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Testicle lump

Lump in the testicle; Scrotal mass

 

A testicle lump is swelling or a growth (mass) in one or both testicles.

Considerations

 

A testicle lump that does not hurt may be a sign of cancer. Most cases of testicular cancer occur in men ages 15 to 40. It can also occur at older or younger ages.

 

Causes

 

Possible causes of a painful scrotal mass include:

  • A cyst-like lump in the scrotum that contains fluid and dead sperm cells (spermatocele). (This condition sometimes does not cause pain.)
  • Epididymitis.
  • Infection of the scrotal sac.
  • Injury or trauma.
  • Mumps.
  • Orchitis (testicular infection).
  • Testicular torsion.
  • Testicular cancer.
  • Varicocele.

Possible causes if the scrotal mass is not painful:

  • Loop of bowel from a hernia (this may or may not cause pain)
  • Hydrocele
  • Spermatocele
  • Testicular cancer
  • Varicocele
  • Cyst of epididymis or testicle

 

Home Care

 

Starting in puberty, men at risk for testicular cancer may be taught to do regular exams of their testicles. This includes men with:

  • A family history of testicular cancer
  • A past tumor of the testicle
  • An undescended testicle, even if the testicle on the other side has descended

If you have a lump in your testicle, tell your health care provider right away. A lump on the testicle may be the first sign of testicular cancer. Many men with testicular cancer have been given a wrong diagnosis. Therefore, it is important to go back to your provider if you have a lump that doesn't go away.

 

When to Contact a Medical Professional

 

Call your provider right away if you notice any unexplained lumps or any other changes in your testicles.

 

What to Expect at Your Office Visit

 

Your provider will examine you. This may include looking at and feeling (palpating) the testicles and scrotum. You will be asked questions about your health history and symptoms, such as:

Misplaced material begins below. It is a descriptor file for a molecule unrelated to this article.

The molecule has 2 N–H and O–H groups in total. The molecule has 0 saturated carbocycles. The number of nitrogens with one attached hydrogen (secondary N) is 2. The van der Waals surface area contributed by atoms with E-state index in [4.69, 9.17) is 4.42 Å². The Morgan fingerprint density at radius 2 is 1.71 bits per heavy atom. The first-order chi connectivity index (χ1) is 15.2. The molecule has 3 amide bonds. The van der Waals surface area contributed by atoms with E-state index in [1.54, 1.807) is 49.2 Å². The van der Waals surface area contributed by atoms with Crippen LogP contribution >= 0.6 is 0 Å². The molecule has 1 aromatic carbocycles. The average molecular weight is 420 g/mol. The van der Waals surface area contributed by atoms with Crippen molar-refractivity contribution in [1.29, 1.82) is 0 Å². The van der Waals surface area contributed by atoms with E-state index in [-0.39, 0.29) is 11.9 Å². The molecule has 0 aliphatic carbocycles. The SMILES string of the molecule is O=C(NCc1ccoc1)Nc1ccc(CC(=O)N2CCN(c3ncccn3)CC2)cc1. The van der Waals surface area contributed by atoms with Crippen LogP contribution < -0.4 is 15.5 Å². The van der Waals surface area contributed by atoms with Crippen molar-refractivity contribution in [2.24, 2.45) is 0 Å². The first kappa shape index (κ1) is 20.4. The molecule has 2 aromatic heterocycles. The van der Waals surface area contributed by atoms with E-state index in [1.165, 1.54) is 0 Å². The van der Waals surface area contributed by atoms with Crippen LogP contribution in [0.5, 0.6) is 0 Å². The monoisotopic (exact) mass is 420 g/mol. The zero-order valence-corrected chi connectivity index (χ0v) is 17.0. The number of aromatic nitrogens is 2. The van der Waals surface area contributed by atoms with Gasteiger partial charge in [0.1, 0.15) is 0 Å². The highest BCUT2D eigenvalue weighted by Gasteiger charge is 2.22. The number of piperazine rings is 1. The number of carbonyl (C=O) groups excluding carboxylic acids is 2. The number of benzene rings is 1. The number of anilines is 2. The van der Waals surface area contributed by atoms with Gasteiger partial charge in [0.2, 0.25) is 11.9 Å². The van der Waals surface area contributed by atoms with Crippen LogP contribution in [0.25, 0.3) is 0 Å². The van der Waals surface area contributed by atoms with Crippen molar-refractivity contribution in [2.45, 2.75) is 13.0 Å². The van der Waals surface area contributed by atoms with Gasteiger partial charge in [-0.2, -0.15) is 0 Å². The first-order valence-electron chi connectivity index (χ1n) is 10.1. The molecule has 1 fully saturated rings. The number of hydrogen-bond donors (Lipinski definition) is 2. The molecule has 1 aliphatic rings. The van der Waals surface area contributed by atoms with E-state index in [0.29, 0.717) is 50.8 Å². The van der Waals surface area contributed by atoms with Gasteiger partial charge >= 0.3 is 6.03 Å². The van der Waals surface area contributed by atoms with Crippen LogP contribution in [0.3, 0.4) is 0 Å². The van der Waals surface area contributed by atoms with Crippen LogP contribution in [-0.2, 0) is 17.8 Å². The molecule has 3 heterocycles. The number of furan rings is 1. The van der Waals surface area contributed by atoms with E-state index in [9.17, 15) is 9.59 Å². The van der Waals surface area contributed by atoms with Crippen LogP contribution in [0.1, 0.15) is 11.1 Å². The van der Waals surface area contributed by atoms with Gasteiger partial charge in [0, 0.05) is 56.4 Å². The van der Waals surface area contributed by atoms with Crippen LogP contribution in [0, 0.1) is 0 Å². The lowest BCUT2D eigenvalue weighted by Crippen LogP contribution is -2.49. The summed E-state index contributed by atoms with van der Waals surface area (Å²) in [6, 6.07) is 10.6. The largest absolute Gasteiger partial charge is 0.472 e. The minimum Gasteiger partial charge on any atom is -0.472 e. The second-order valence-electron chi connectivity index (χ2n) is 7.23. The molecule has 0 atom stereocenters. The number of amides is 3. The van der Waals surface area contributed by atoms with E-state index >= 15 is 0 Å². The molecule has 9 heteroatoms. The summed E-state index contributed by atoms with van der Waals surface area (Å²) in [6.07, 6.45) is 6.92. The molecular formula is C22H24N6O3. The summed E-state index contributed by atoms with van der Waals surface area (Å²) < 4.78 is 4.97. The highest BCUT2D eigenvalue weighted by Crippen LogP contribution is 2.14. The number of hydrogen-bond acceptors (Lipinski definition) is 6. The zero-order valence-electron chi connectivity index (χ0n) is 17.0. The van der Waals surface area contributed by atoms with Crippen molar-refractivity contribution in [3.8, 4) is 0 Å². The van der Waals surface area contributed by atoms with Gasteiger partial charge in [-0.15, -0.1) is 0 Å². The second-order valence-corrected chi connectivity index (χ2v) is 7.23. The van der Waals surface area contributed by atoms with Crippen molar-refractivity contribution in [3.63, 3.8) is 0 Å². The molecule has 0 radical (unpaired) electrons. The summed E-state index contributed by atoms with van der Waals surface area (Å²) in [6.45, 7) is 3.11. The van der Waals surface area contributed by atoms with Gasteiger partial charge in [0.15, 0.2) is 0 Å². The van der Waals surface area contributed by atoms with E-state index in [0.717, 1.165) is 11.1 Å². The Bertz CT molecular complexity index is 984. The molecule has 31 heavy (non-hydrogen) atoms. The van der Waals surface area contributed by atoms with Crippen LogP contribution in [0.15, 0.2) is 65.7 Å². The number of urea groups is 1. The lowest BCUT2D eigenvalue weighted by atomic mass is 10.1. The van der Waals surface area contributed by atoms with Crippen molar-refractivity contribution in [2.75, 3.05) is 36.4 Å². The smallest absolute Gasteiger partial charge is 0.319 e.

• When did you notice the lump?
  • Have you had any previous lumps?
  • Do you have any pain? Does the lump change in size?
  • Exactly where on the testicle is the lump? Is only one testicle involved?
  • Have you had any recent injuries or infections? Have you ever had surgery on your testicles or in the area?
  • What other symptoms do you have?
  • Is there scrotal swelling?
  • Do you have abdominal pain or lumps or swelling anywhere else?
  • Were you born with both testicles in the scrotum?

Tests and treatments depend on the results of the physical exam. A scrotal ultrasound may be done to find the cause of the swelling.

 

 

References

Elder JS. Disorders and anomalies of the scrotal contents. In: Kliegman RM, St. GemeJW, Blum NJ, Shah SS, Tasker RC, Wilson KM, eds. Nelson Textbook of Pediatrics. 21st ed. Philadelphia, PA: Elsevier; 2020:chap 560.

Fadich A, Giorgianni SJ, Rovito MJ, et al. USPSTF testicular examination nomination-self-examinations and examinations in a clinical setting. Am J Mens Health. 2018;12(5):1510-1516. PMID: 29717912 pubmed.ncbi.nlm.nih.gov/29717912/.

Palmer LS, Palmer JS. Management of abnormalities of the external genitalia in boys. In: Partin AW, Domochowski RR, Kavoussi LR, Peters CA, eds. Campbell-Walsh-Wein Urology. 12th ed. Philadelphia, PA: Elsevier; 2021:chap 44.

Stephenson AJ, Gilligan TD. Neoplasms of the testis. In: Partin AW, Domochowski RR, Kavoussi LR, Peters CA, eds. Campbell-Walsh-Wein Urology. 12th ed. Philadelphia, PA: Elsevier; 2021:chap 76.

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      Review Date: 1/10/2021

      Reviewed By: Kelly L. Stratton, MD, FACS, Associate Professor, Department of Urology, University of Oklahoma Health Sciences Center, Oklahoma City, OK. Also reviewed by David Zieve, MD, MHA, Medical Director, Brenda Conaway, Editorial Director, and the A.D.A.M. Editorial team.

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